A staggering one out of every eight women will develop invasive breast cancer during her lifetime. If trends hold, analysts expect nearly 300,000 new cases in 2019, plus another 62,000 cases of noninvasive breast cancer. As women, it’s no wonder that doing self-exams has been so ingrained in us from the time we were young. Self-exams can catch cancer early and save lives.
But what if you have breast implants? Can you still do your own self-exams? Can lumps hide under the breast implants? Whether you’re planning to get implants in Northern VA or Washington, D.C., you need to know these things. Here are the answers.
How Breast Self-Exams Are Different After Surgery
As a woman, you’ve been doing this exam for years, so you’ll be able to tell the difference in how your breast feels after surgery. This can make doing a self-exam seem harder. But If you just got your implants, you should talk to your doctor in Ashburn, who will help you understand where the implant ends and your breast begins.
The good news is that breast implants actually make it easier to detect lumps, not harder. Implants provide a smooth surface that the breast tissue pushes against during your self-exam. There will be no breast tissue hiding under your breast implants, so you don’t have to worry about missing something because you can’t reach it. Your doctor can also show you proper pressure and technique to effectively complete breast self-exams with implants.
Simply follow these easy steps.
Step 1: Wait for the breast to heal
The breast tissue needs time to adjust to the implant. It won’t feel normal right away; it might even feel lumpy. Give it some time. Once healing is complete, you can resume your monthly self-exam in your Loudoun County home like you never missed a beat.
Step 2: Lie down for the self-exam
Many of us ladies learned to do self-exams in the shower, but lying down gives you the best perspective.
Lie down flat on your bed. This spreads the breast tissue out flat over the sternum so you can more easily feel irregularities and determine what’s an implant and what’s breast tissue.
Step 3: Use three fingers
Using three fingers, examine the whole breast in circular motions. Don’t press too hard, but do press firmly so that you can feel what’s there.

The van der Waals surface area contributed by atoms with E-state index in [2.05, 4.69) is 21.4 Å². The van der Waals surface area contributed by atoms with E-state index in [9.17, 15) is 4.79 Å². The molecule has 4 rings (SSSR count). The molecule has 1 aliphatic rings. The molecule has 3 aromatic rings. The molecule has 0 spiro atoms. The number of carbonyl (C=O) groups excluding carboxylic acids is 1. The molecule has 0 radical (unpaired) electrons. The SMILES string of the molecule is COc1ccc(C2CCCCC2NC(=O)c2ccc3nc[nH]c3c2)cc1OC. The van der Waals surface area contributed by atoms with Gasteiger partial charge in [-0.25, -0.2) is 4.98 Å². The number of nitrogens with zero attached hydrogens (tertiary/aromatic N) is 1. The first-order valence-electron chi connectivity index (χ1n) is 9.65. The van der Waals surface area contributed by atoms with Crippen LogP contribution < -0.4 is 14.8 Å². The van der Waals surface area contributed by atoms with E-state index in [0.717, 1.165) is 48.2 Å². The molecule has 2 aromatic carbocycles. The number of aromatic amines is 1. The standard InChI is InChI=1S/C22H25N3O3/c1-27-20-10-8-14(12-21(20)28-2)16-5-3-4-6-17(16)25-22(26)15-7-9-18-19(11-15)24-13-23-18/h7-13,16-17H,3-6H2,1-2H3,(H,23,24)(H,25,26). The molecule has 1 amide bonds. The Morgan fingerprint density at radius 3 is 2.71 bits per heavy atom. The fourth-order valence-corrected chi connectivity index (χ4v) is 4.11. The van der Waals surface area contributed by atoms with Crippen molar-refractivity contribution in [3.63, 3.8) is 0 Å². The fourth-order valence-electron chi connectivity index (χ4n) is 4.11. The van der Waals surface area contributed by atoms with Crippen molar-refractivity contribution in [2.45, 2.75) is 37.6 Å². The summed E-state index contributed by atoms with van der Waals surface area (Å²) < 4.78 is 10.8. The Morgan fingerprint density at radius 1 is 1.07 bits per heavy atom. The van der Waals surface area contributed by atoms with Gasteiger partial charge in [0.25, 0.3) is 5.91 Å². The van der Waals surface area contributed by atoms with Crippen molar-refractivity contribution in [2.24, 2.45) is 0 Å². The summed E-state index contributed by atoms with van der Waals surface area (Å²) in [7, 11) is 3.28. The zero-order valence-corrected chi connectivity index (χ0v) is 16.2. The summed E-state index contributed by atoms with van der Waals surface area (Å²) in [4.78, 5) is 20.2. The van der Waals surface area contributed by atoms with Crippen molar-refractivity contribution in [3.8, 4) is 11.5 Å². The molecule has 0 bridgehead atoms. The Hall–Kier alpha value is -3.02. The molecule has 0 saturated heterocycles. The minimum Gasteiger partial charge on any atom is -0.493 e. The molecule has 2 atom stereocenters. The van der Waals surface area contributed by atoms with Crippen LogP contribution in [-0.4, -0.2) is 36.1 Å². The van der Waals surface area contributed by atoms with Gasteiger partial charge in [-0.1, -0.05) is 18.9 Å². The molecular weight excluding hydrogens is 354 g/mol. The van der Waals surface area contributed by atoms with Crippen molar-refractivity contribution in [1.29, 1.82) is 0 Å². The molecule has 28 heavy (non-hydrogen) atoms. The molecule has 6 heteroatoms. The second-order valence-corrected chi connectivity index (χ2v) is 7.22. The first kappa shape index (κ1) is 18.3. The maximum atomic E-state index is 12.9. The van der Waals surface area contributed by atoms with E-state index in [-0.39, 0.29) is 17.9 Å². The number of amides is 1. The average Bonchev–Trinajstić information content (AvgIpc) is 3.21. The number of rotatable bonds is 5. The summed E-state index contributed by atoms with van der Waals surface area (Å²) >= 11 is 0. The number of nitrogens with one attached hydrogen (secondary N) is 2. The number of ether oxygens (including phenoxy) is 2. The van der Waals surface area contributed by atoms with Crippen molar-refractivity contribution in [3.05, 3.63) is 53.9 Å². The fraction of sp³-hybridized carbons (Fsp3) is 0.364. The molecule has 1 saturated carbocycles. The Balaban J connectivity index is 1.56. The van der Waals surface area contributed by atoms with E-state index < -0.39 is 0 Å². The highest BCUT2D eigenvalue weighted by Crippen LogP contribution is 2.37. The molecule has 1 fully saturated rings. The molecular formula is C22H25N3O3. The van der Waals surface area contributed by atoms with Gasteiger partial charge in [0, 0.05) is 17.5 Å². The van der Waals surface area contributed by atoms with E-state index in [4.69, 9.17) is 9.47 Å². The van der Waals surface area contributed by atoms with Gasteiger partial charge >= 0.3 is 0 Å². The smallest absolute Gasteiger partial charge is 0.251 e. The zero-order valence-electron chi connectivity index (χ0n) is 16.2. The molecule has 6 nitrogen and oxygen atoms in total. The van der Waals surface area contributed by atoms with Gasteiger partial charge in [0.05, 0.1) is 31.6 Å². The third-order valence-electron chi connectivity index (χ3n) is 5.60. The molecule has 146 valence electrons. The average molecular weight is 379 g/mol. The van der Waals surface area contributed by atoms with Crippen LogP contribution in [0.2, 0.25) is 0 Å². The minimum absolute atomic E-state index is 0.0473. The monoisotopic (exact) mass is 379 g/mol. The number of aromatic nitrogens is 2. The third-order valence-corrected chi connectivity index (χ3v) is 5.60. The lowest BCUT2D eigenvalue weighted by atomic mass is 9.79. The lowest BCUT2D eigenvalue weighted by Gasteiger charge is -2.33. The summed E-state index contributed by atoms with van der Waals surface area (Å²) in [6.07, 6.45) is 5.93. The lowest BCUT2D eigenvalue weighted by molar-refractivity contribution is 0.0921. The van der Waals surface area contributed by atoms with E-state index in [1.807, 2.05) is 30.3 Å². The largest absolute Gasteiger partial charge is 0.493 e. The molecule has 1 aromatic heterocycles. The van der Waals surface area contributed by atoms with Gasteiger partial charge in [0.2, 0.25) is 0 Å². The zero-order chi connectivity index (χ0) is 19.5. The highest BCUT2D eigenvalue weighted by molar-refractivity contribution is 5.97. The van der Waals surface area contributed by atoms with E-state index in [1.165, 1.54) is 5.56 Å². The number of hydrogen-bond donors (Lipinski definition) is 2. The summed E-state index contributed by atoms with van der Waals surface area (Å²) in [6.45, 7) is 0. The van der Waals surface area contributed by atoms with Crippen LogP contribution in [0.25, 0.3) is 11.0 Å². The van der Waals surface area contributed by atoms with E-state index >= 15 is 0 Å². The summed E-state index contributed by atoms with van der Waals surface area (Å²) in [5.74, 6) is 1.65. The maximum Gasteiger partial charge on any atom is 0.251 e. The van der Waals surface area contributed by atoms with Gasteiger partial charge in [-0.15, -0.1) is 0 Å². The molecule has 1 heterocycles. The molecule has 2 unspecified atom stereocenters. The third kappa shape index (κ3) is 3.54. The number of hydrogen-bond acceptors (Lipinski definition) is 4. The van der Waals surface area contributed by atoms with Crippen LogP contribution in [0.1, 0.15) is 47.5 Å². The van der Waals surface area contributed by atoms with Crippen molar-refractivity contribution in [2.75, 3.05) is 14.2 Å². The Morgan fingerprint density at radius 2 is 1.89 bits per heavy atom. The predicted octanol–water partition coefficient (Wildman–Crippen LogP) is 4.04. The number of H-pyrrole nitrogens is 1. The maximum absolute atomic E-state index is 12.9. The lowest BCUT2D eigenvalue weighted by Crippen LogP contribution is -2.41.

Step 4: Examine the sides
Along the sides of the implants, you’ll need to examine the tissue closest to the ribcage. Carefully press under the edge of the implant, but keep in mind that you’re not trying to dig in under the implant. There’s no reason to do that, and you could hurt yourself or damage the implant.
Step 5: Do a visual inspection
Stand up and raise your hands up over your head while standing in front of a mirror. Look at the placement of your nipples, their size in relation to each other, and their shape.
You likely never did this when you performed an exam before. You’re not necessarily checking for breast cancer; you’re checking for early signs that the implant may have moved, begun to deflate, or started to pucker.
These kinds of complications aren’t common when you get breast implants done by a board-certified plastic surgeon, but remember that you’ll be the first to notice if something isn’t right and you should speak with your doctor.
Step 6: Speak up if you find something
Better safe than sorry. If something seems wrong, don’t wait to schedule an appointment with your doctor. Your doctor will likely perform a manual test and then order a mammogram to verify the presence or absence of a lump.
Make sure you tell your doctor that you have implants before the exam, and then remind your tech again when you step in to get your mammogram. The doctor and lab tech will then take precautions to avoid damaging the implants.
If the mammogram confirms something suspicious, you’ll be scheduled for a biopsy. Once again, remind them about your implants so they can avoid damaging them.
Step 7: Make it a routine
If, somehow, you never got into the routine of doing a breast self-exam, it’s time to start. Early detection is key to surviving breast cancer.
An estimated 2,600 men and 42,000 women in the US die each year from breast cancer. But thanks to modern medicine, the average survival rate is 90 percent for those who make it to five years. If cancer never gets a chance to metastasize because it was caught early, then the survival rate is 99 percent.
Put it on your calendar and make it the same day every month. If you forget or can’t do the exam that day, don’t wait until next month.
Note that your breast may change slightly during your cycle, so stick to your schedule as closely as possible.
And as always, if you have any questions or concerns, consult your board certified plastic surgeon.